Prasadam - Sharbat, Part Two


Jun 16, 2016 — CANADA (SUN) — A journey through India: border to border, bhoga to prasadam.

On a hot summer day, what could be more delightful than offering Sri Krsna a tall icy sharbat, tasting of fruits with a petalled perfume, and a cool color that is natural, healthy, and instantly relaxing. Whether the sharbat syrup is made from fruits, flower petals, herbs, or a combination, the variety is further increased by the numerous bases the syrups can be mixed into: water, sparkling soda, milk, buttermilk or rabri (sweet condensed milk).

Once you get down the basic process for making sharbats, they can be very quickly prepared with whatever is on hand at the moment. To make fruit sharbat, simply extract the juice, boil a sugar syrup, and mix the two together, adding spices if desired. The syrups can be thick or thin, and the pulp can be cooked down into the syrup, or set aside to be mixed in later – or not.

You can use almost any sweetener, and this also increases the range of variety of sharbats. Wonderful flavor combinations can be had by mixing certain fruits, floral extracts and herbs with sugar, jaggery, or honey. You can also use coconut, molasses, rice syrup, or other fruits for added sweetness. The best of ripe melons or berries often need no extra sweetener at all.

Of course, there are many other methods for making sharbat, from fruit infusions or extractions to drying and powdering the fruit, flower or herbal ingredients. Spices can be mixed in directly, or tie cinnamon, cardamom, cloves, etc. into a cheesecloth bag and infuse the hot or cooled syrup with the added flavors. Fresh herbs are usually added after the boiled syrup has cooled, so their medicinal qualities remain potent.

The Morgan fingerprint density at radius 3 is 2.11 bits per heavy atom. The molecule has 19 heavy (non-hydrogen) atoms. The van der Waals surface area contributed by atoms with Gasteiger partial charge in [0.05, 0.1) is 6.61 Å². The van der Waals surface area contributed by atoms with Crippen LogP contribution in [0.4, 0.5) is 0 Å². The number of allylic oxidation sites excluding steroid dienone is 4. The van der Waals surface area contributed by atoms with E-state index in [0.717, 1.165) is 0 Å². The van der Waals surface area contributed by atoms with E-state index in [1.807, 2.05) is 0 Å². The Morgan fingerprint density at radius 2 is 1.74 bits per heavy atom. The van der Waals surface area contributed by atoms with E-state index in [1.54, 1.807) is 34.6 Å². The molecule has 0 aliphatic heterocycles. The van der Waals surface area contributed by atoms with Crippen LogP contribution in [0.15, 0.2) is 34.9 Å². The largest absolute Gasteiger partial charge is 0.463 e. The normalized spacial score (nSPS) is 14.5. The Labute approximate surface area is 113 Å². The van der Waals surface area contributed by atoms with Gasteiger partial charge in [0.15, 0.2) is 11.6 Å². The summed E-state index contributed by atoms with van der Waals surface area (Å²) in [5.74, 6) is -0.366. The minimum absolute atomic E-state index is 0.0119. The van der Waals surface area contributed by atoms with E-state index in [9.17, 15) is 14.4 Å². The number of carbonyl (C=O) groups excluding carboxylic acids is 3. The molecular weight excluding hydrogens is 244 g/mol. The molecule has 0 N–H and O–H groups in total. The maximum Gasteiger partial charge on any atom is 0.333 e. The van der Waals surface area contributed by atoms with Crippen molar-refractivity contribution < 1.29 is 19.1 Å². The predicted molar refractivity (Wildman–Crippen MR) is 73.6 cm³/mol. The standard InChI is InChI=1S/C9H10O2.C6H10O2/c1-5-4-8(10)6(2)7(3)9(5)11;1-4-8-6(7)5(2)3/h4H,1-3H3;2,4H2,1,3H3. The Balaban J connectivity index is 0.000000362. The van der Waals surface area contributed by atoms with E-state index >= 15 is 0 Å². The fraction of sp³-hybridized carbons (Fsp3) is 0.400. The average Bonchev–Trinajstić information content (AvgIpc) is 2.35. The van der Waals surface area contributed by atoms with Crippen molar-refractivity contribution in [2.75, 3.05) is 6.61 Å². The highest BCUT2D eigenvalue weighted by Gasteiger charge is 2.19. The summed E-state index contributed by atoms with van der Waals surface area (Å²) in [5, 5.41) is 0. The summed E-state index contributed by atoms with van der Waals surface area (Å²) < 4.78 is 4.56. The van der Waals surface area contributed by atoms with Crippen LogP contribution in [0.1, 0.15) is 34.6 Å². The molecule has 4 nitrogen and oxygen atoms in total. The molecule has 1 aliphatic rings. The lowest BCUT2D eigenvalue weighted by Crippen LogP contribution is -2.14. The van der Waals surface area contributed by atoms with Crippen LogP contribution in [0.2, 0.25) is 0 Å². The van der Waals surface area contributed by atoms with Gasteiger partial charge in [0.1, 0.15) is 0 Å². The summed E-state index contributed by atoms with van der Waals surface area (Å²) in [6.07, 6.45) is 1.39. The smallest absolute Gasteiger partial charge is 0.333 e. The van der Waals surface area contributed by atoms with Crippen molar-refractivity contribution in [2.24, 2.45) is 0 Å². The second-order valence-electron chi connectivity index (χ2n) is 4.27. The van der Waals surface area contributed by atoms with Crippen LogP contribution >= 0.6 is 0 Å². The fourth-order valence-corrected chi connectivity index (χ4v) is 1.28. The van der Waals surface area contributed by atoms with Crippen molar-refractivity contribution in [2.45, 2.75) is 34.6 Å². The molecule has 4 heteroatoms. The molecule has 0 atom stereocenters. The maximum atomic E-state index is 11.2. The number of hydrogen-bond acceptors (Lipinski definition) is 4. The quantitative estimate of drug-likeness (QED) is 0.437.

Since ancient days in India, sugar cane juice has been boiled and reduced to make cane syrup. (See our feature on Jaggery.) An extraction or infusion of flower petals was produced, called arak, and this essence was added as flavouring to the syrup. Lemon or lime juice was often added to the drink, both to enhance the color and flavor of the fruit and flower essences, and also because the citrus helps keep the sugars from crystallizing.

Saffron (Crocus stamens), Gurhal (Hibiscus), Khus (Vetiver Grass), and Kewra (Screwpine) were some of the most popular ancient flavorings. But the most famous of all was Rose, which is said to be one of Krsna's favorites. Called satapatri in Sanskrit and gulab-ka-phool in Hindi, the essence derived from rose petals has been highly prized through the ages, in many cultures. Ayurveda places high value on rose essence, and not surprisingly, it lends its name to one of the most popular beverages – Gulab Sharbat.

In her great cookbook, "Lord Krishna's Cusine", Yamuna devi gives instructions on how to make Ruh Gulab Sharbat, a most wonderful concoction to offer Sri Krsna. Begin with freshly picked rose petals, preferably gathered while the morning dew is still on them. These are crushed with a mortar and pestle, then immersed in boiling water. It is recommended that the mixture be infused in a metal container, which helps draw out the rose's deep perfumes. Crushed cardamom seeds are added, the mixture is left overnight to infuse.

In fact, nearly all parts of the rose can be used for getting oil: the flowers, buds, petals and stems. Even the rose hips can be used to make a healthful sharbat syrup.

During Krsna's Vrindavan lila, some 5,000 years ago, a special concoction was made, called Rose Attar. It is still produced today, but only rarely, as the process requires a great opulence of roses. In order to produce a single ounce of Attar, also called Rose Absolute, 250,000 fresh roses must be processed. A few drops of Rose Absolute produces the most nectarian sharbat syrup, as well as the base for the world's finest and most expensive perfumes.